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This article contains mentions of eating disorders and mental illness. Reader discretion is advised.


Emily once told me that whenever she feels hungry she snaps her wrist with a rubber band. The sharp sting silences her hunger, slapping the wrist of her stomach for thinking it was okay to speak out of turn.

A magazine I picked up the other day promised me a smaller waist if I just ate pickles for twenty consecutive days. The absence of three inches masks the smell of pickle on your breath.

My junior prom was two weeks away. The junior girls sat around the barren lunch table describing their dresses and giggling about their dates. One girl stressed over her coming period and the fear of it ruining her dress.

“Just don’t eat for a few days before. It’ll go away,” another assured her. There was no longer a need for a lunch table.

I was studying at my friend’s house when she took out a bottle filled with tiny white capsules. She shook one into her hand and pressed it to her tongue.

“This is pure gold. I won’t eat for an entire day on these,” she told me through her cracked smile. I didn’t know you could focus on an empty stomach.

My mother and I watched from our living room as the women on television walked down the runway. Their gaunt faces stared back at mine, taunting and teasing me as they marched forward. Why don’t I look like that?

I sat in my father’s car and wept over my phone. My prom date posted a picture with a small, skinny girl who was not me. She was not me. She was beautiful.

My mirror shattered as I stepped into it. Shards of glass stabbed into every part of my body. It tried to carve into me. I let it.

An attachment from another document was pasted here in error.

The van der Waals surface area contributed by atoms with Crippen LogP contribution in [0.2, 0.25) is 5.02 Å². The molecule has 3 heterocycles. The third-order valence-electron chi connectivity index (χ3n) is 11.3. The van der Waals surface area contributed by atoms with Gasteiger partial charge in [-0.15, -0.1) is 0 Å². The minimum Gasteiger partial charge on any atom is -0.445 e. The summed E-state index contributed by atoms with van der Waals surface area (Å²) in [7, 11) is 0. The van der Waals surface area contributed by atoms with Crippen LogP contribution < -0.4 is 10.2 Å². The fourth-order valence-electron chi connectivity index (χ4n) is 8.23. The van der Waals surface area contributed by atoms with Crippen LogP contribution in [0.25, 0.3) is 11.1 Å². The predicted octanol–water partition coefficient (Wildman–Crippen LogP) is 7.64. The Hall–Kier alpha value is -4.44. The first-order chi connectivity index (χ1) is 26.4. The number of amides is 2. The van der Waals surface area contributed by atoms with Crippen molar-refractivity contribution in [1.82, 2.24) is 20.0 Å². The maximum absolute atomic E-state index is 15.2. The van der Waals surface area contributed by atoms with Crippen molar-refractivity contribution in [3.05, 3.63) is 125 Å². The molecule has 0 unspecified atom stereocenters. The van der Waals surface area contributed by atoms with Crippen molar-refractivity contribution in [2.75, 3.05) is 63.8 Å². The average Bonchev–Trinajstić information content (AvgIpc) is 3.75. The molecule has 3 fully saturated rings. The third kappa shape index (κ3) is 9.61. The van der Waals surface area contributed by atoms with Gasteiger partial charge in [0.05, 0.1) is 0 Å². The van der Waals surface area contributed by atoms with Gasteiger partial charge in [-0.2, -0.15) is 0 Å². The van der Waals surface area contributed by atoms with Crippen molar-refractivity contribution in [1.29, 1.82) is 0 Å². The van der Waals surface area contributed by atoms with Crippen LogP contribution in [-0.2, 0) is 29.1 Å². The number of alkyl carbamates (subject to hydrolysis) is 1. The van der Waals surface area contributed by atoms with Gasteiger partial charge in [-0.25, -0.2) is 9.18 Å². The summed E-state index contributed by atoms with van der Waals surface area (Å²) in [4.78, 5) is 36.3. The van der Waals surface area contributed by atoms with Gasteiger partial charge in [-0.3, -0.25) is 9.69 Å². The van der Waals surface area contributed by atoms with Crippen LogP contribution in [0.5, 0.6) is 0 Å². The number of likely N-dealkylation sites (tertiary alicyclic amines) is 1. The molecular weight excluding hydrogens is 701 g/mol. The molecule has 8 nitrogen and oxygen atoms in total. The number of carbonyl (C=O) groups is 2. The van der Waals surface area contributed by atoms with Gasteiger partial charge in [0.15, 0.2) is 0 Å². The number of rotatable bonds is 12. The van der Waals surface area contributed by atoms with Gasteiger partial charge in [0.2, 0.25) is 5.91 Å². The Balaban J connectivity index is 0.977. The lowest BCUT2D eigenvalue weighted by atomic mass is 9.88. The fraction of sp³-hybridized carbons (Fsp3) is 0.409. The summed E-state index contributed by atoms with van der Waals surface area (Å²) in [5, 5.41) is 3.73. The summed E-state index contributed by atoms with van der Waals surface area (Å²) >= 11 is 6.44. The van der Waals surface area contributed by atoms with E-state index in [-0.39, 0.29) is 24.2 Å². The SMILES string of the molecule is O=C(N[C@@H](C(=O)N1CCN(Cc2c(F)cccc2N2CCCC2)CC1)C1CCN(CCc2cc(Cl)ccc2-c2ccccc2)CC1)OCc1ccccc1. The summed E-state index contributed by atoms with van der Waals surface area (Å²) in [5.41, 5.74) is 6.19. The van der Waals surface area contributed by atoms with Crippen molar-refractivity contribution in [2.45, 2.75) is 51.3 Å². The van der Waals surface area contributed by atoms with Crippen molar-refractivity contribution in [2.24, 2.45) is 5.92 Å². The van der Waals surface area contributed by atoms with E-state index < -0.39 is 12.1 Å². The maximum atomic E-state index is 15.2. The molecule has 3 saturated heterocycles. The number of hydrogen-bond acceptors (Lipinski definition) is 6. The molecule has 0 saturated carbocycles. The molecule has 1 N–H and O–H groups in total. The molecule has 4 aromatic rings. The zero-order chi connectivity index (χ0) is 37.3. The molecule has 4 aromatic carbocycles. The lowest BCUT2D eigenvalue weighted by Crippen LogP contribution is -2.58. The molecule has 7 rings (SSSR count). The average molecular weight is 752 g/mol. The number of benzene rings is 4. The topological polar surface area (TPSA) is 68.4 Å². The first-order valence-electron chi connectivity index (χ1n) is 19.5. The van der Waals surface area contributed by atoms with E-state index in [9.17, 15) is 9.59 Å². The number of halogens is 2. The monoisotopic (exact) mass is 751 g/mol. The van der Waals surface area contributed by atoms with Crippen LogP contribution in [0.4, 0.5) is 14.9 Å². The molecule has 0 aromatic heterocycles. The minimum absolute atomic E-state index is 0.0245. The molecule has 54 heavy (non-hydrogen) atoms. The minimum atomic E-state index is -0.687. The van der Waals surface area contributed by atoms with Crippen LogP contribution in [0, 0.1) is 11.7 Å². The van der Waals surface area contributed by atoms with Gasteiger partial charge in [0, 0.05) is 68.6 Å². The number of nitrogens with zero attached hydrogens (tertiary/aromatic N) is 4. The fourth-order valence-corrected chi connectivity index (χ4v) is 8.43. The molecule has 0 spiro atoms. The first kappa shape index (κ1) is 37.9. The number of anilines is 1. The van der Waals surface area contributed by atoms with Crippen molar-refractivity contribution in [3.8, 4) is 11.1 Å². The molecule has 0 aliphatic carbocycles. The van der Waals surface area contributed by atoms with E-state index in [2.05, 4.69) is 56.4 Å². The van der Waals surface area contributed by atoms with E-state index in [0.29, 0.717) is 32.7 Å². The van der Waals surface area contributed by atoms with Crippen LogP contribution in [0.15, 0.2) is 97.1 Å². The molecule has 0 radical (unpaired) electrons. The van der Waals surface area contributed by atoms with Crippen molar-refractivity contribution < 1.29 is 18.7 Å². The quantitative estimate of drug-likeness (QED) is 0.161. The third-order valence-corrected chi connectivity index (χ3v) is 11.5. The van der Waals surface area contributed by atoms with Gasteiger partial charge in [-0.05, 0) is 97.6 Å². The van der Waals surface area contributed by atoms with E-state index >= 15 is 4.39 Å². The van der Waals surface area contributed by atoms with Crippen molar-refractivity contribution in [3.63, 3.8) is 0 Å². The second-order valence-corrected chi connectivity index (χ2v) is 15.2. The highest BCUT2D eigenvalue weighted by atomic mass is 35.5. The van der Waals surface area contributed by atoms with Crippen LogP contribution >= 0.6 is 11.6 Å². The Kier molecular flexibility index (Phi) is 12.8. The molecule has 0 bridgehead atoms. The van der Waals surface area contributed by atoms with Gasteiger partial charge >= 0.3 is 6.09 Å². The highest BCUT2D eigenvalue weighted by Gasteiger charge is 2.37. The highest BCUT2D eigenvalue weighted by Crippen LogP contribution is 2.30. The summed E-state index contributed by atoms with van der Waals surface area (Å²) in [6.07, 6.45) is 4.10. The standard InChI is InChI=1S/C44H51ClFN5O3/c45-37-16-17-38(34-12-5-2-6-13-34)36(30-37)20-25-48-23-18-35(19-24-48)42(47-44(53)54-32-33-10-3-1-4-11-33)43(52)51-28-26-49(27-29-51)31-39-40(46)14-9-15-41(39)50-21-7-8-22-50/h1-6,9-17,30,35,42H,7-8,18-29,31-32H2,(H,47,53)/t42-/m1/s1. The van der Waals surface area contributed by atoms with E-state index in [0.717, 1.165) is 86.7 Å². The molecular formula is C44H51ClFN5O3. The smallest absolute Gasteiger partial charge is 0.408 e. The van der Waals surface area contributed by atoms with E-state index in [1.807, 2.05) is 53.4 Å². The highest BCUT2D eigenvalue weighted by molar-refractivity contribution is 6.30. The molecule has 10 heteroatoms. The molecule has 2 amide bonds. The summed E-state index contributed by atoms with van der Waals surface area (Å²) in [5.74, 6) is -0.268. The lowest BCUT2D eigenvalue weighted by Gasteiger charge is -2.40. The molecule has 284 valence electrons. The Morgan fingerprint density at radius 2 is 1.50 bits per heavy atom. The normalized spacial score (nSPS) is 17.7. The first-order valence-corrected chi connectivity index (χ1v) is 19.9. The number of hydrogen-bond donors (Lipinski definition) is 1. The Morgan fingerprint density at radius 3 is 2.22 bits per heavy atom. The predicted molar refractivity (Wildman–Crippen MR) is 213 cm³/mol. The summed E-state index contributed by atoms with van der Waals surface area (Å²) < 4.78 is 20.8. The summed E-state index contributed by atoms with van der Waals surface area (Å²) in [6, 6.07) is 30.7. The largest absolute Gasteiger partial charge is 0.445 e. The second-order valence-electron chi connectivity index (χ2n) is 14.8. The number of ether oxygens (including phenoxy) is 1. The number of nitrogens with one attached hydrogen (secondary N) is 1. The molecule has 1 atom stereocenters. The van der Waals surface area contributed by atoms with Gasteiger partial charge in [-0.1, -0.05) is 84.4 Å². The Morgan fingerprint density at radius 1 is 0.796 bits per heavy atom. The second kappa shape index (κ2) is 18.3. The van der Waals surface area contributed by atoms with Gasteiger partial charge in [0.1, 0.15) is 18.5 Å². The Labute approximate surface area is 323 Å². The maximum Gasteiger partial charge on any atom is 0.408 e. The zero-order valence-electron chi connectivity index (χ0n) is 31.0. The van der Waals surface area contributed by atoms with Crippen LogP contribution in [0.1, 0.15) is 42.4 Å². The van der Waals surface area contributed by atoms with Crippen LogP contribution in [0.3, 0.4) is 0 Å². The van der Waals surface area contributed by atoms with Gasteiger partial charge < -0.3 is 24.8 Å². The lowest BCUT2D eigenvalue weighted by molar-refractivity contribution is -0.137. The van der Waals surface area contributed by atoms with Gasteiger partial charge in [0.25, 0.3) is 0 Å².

My dinner plate grew colder and colder. Seconds turned into hours as I sewed my lips closed. I wish they could stay closed forever.

I snapped a rubber band on my wrist as my stomach howled in agony. Emily would be so proud.

“You look amazing!” my aunt exclaimed as she analyzed every inch of my flesh. She hugged me and called me beautiful. She pushed me to the finish line.

My prom date asked me out to the movies. He wanted to sit in the back of the theater. But I was already watching a movie. One where the odd-looking girl removes her glasses and becomes the beauty everyone adores as the curtains close.

 My dentist asked if I was brushing twice a day. He could not figure out why my teeth were rotting. If only he knew how they were constantly under attack by the food I forced out of my stomach.

My mom stared at the shell of her daughter. Her lips pursed into a disapproving smile. I wanted to crawl into her arms and never leave. Instead, I went on a run.

There is a Judas amongst all teenage girls. There is a traitor disguised as health and beauty. It strokes your hair until your hair begins to fall out of your head. It kisses your cheek until it is gaunt and decrepit. It embraces you until there is no more you to embrace. Modern society pressures young girls into bodies that are not theirs. It is silently slaughtering smiles, laughter, and entire lives. The danger it evokes on generations of women, rich, poor, black, white, tall, short, is never spoken about. But I am tired of remaining silent. I am tired of watching my friends kill themselves for the sake of size. I am tired of compliments that inflict nothing but pain and hunger. I am tired of being tired all the time.            

I am a freshman at the College of Charleston and am studying Marketing with an English minor. I enjoy reading, writing, and plan to incorporate both into my career!
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